Day 383

I’ve always known that like the ocean, the ad industry is defined by its never-ending movement. Yet, over the past year, I’ve come to learn just how much things can change in a year’s time. Some things come about unexpectedly and others are welcomed with open arms. There have even been times they've caused more than a handful of hiccups for the project. I chalk it up as a learning experience and think you’ll agree much of what’s happened spells good things for the industry as a whole—or at the very least that many of the agencies I’ve visited are on the fast track to greater success.

Way back in the planning process, whenever a new agency would join the project, I was always given a point of contact to speak with prior to my impending arrival—that’s 14 different people in 14 different offices. The interesting thing about it all is that of those 14 people, only seven of them were still working at the agency on my first day.

What I learned over time was that a majority of them went on to higher-paying jobs or other industries entirely. Of course, the people still at the agencies had nothing but positive things to say about these folks, so I consider it as good things happening to good people. It's also an uplifting sign about the current state of hiring within the industry too. That’s always welcomed news, if you ask me.

A number of agencies also rebranded at some point during the project—TRISECT (who dropped their '3') in Chicago, Campbell Mithun (now just Mithun) in Minneapolis and Y&R Group (formally Wunderman) in Seattle. Whether it’s through an acquisition or the result of changes within the agency, you can’t deny that every once in awhile a new coat of paint can do wonders.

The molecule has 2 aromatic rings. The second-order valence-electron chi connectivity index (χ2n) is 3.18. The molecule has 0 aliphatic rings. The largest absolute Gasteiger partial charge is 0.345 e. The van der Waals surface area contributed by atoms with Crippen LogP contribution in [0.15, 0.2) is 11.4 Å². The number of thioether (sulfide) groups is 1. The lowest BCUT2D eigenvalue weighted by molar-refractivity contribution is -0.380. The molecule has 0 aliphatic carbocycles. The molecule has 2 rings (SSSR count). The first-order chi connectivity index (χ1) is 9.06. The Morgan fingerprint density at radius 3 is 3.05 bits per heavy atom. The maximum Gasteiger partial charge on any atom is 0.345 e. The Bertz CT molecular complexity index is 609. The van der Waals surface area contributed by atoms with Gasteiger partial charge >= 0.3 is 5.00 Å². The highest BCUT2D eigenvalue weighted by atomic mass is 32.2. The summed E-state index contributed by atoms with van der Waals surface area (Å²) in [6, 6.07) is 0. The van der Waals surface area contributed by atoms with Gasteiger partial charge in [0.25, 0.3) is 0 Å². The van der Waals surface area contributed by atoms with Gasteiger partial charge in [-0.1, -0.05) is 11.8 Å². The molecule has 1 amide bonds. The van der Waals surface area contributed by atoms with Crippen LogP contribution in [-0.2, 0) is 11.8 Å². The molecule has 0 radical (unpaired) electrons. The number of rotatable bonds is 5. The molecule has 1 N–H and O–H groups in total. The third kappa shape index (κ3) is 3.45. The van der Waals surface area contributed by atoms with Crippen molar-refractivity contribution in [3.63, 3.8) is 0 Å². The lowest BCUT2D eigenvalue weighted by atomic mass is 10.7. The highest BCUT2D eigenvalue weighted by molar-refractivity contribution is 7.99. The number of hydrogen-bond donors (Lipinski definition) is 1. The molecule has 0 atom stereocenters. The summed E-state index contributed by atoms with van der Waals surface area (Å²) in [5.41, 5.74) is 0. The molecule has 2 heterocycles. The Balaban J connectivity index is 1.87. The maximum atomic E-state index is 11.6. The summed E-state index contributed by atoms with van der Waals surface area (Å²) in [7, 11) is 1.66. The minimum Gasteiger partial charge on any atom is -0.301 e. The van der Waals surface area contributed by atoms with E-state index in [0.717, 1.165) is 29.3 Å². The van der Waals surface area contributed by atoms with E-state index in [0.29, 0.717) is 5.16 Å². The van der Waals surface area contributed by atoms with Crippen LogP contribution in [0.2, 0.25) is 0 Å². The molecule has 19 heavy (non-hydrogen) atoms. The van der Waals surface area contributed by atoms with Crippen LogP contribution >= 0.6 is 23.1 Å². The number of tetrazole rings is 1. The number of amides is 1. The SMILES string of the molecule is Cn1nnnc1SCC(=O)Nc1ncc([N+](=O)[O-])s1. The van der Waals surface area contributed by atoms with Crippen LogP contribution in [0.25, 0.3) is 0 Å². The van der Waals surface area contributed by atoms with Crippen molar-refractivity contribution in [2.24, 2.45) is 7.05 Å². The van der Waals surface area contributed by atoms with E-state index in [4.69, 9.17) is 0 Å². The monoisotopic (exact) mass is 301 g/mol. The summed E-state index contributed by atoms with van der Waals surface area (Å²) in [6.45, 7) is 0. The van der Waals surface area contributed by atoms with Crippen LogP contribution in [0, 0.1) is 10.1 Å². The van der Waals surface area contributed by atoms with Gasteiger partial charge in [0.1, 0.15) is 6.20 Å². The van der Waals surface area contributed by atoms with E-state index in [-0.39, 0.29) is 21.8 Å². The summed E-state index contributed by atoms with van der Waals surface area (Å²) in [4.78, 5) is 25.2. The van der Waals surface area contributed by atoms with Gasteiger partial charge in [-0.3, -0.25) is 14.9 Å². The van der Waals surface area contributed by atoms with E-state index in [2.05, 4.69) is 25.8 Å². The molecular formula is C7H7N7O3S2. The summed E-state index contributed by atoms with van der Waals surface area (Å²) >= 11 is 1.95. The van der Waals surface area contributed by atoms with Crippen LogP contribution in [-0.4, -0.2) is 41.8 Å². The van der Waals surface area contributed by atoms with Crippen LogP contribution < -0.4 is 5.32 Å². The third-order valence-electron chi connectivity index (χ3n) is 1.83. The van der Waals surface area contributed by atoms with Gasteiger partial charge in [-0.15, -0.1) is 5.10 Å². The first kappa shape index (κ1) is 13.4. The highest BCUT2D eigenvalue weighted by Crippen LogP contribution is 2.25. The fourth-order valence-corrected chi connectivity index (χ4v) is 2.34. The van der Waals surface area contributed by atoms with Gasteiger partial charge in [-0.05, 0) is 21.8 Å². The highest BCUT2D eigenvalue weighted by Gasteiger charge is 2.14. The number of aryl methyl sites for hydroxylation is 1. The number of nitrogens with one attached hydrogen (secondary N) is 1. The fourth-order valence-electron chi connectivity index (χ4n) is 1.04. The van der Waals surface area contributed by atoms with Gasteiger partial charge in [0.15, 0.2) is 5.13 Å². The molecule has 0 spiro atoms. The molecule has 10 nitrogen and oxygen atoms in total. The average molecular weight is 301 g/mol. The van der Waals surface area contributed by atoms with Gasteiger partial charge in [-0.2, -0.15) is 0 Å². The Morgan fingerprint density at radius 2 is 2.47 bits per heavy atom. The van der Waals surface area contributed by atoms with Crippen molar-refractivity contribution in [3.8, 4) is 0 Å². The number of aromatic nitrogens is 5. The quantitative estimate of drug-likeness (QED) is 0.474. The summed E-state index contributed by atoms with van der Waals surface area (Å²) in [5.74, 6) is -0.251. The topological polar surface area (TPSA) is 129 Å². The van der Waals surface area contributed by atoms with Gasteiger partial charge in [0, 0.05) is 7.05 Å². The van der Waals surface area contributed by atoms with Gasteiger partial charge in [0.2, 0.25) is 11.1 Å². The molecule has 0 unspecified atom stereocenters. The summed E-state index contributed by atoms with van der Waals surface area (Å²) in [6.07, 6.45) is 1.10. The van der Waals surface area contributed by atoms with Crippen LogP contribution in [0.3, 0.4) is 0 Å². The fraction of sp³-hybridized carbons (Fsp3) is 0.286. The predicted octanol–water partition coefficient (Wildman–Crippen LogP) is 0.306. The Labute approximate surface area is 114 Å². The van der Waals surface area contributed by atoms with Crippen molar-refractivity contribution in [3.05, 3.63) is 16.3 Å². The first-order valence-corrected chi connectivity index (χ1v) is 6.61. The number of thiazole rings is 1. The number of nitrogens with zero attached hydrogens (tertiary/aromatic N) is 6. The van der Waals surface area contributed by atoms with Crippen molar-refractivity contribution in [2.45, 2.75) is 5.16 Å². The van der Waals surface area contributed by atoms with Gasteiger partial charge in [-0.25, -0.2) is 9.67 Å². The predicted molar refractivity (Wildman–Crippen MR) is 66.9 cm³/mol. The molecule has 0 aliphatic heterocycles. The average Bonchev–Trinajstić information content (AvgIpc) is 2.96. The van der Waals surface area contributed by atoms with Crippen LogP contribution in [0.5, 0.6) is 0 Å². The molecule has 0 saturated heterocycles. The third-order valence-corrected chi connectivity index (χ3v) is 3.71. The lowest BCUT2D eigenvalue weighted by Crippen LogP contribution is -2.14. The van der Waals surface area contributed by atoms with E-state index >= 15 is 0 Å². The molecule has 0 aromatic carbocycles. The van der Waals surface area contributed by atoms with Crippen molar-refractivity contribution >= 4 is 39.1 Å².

It could've all been spurred by a change in management, location or focus, but they all know you have to keep up with current trends if you hope to continually find success. The same goes for people working within the industry. That’s why a lot of creatives end up going back to school, attending monthly seminars or furthering their education in some shape or form. Relevancy is a magical thing.

The final change I’ve come to notice has to do with location. Three agencies have since relocated their office since my departure (97 Degrees West, Mithun and We Are Social) and Evolution Bureau is actually moving their office from San Francisco to Oakland next month. On top of that, Recess Creative added more space, Red Tettemer opened a west coast branch (stop #14) and I wouldn’t be shocked if Pollinate and Boxing Clever relocate within the next year, because they’re bursting at the seams with growth. It’s exciting to watch these agencies succeed, especially as I now consider many of them to be friends. 

What it all comes down to is that this is not an industry for procrastinators, dilly-dallyers or lazy asses. Everything moves at such a rapid pace, if you close your eyes for too long it will pass you by. In the end, I think it’s safe to say that determination and hard work really do pay off in the ad world. I’ve seen far too many instances of it across this country for it to be a coincidence. Do your very best, keep up with current trends and never be afraid to try something new. Those are the lessons I’ve learned and that’s what keeps me moving forward in this crazy, crazy business.

-Steve-

Day 312

I have to say that my first week here at Y&R Group Seattle is going rather swimmingly. I’m already immersed in a variety of projects and the people in the office have been absolutely wonderful to me. Everyone seems to be genuinely interested in the project and there’s more than a handful, who have been following along from the very beginning. It’s pretty weird to have conversations with people I just met about things that happened to me months ago. Sometimes I forget that I blog about this stuff.